NYPD Commissioner Dermot Shea has named Brooklyn North Chief Jeffrey Maddrey the new head of the department's Community Affairs Bureau, with a broad mandate -- a "clean slate for change," he announced Wednesday.
Current community affairs chief Nilda Hofmann will take over the NYPD's Transportation Bureau, where she will work closely with state and city agencies, while Judith Harrison, the head of Special Victims, will take over the role Maddrey leads as commander of Brooklyn North.
Known for his community policing efforts, Maddrey recently took a knee with protesters demonstrating over the death of George Floyd. It came amid during the chaos of the earlier protests in the days immediately following Floyd's death, when demonstrators had tense clashes with police and late-night looting destroyed stores from midtown Manhattan to the Bronx.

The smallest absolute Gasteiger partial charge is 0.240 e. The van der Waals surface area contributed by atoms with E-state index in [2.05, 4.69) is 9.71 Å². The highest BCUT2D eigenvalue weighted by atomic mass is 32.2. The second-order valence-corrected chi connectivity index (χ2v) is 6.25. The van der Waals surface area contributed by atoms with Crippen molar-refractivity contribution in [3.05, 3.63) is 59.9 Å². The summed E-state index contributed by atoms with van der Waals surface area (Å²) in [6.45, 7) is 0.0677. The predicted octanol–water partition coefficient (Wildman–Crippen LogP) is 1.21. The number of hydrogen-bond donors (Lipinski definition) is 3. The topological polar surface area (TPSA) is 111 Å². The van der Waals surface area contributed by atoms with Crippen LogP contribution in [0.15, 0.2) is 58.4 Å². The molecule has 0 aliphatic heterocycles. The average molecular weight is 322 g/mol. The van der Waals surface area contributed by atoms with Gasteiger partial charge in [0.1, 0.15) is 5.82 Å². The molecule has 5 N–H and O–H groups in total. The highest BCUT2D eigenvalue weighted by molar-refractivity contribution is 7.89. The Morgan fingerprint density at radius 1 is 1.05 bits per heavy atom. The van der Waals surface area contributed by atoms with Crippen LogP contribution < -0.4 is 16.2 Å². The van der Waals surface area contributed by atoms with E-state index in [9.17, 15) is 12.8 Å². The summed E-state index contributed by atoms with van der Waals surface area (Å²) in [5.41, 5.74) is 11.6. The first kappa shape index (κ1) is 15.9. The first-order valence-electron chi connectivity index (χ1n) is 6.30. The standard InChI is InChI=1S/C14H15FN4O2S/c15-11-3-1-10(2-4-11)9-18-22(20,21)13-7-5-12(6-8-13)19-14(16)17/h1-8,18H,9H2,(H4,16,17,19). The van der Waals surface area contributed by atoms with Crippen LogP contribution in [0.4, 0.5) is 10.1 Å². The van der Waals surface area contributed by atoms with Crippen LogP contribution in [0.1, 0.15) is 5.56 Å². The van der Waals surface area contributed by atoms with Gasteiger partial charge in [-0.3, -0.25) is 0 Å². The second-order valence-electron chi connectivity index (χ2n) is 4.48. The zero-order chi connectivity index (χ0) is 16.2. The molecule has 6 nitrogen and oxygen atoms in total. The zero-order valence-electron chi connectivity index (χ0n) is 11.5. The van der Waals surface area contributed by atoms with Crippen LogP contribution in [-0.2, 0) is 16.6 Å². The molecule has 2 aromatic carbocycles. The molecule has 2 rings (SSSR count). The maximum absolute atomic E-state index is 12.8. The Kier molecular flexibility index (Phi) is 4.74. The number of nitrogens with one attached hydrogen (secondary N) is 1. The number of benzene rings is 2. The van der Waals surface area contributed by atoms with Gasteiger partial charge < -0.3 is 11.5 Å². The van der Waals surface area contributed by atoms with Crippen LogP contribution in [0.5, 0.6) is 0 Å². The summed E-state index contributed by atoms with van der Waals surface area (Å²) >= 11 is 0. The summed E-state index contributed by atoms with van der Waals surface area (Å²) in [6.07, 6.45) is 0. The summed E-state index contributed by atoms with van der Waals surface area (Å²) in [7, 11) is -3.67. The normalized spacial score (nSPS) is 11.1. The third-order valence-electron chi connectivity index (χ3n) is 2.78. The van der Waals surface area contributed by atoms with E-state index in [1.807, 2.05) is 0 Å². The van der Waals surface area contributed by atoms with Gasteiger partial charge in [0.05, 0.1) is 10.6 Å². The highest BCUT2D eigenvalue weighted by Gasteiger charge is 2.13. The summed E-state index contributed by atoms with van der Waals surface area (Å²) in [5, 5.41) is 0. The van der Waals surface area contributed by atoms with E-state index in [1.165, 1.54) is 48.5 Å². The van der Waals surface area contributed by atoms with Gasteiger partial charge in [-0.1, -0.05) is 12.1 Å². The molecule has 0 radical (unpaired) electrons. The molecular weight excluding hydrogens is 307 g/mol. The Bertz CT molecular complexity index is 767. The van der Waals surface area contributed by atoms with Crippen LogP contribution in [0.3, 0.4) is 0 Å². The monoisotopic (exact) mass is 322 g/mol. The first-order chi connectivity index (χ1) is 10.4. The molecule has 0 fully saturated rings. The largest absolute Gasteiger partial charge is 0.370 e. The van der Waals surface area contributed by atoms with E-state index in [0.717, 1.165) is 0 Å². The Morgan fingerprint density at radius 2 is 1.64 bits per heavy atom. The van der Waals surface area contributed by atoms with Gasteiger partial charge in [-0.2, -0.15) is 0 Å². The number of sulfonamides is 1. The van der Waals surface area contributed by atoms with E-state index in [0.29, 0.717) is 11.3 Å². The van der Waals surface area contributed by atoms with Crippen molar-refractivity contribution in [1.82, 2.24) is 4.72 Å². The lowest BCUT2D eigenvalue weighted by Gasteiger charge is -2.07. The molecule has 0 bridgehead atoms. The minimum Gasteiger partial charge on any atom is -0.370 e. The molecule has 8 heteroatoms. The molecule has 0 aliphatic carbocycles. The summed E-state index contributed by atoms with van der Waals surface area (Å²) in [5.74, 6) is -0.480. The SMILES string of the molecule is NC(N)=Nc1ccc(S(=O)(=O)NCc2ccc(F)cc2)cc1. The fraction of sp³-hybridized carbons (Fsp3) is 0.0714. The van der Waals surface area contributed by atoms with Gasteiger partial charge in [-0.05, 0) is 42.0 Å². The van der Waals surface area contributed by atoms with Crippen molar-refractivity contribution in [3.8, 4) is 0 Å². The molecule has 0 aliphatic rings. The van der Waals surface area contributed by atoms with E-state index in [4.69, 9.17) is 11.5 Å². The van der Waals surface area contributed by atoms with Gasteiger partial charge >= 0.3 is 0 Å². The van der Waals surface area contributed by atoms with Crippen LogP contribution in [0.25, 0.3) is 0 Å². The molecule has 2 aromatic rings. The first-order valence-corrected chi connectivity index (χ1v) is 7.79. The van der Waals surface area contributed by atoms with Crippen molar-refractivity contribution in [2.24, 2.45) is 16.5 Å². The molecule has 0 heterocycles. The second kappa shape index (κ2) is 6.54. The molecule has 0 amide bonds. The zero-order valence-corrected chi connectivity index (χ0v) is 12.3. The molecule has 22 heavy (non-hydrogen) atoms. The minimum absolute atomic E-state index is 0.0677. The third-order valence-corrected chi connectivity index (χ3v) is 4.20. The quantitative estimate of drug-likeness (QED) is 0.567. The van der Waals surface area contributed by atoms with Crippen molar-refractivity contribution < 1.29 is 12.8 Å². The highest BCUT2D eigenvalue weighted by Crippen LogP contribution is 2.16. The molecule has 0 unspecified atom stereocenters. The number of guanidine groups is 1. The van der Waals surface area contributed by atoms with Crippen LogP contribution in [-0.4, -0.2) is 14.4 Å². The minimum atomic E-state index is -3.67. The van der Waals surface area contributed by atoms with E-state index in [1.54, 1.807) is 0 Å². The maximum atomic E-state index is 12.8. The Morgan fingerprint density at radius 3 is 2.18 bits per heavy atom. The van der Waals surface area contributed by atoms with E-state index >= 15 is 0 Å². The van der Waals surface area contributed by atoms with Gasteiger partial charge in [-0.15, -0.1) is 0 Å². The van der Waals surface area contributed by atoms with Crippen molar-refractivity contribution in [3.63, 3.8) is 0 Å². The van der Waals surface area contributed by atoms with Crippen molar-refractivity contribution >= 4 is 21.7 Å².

At the time, Maddrey said he understood the pain felt by the Black community.
"They're hurt. They're upset. They are not our enemies. We just have to show them that we do understand their pain and that we do love them," Maddrey said. "Those are our brothers and sisters, but we just have to figure out how we can work with them, let them know that we want to do their protests in peace."
The peaceful gesture was broken up minutes later when glass bottles were thrown into the crowd. Police officers dispersed the group and mayhem followed.
Maddrey first joined the NYPD in 1991 in Queens' 110th Precinct and steadily climbed through the ranks, from street cop to lieutenant to assistant chief inspector before assuming his current role in Brooklyn.
The latest shakeups come as the NYPD implements sweeping changes to address long-stalled reform needs. Last week, Shea announced he would eliminate the department's plainclothes anti-crime units as part of a move toward more community policing. Hundreds of officers are being reassigned to detective work or neighborhood policing roles.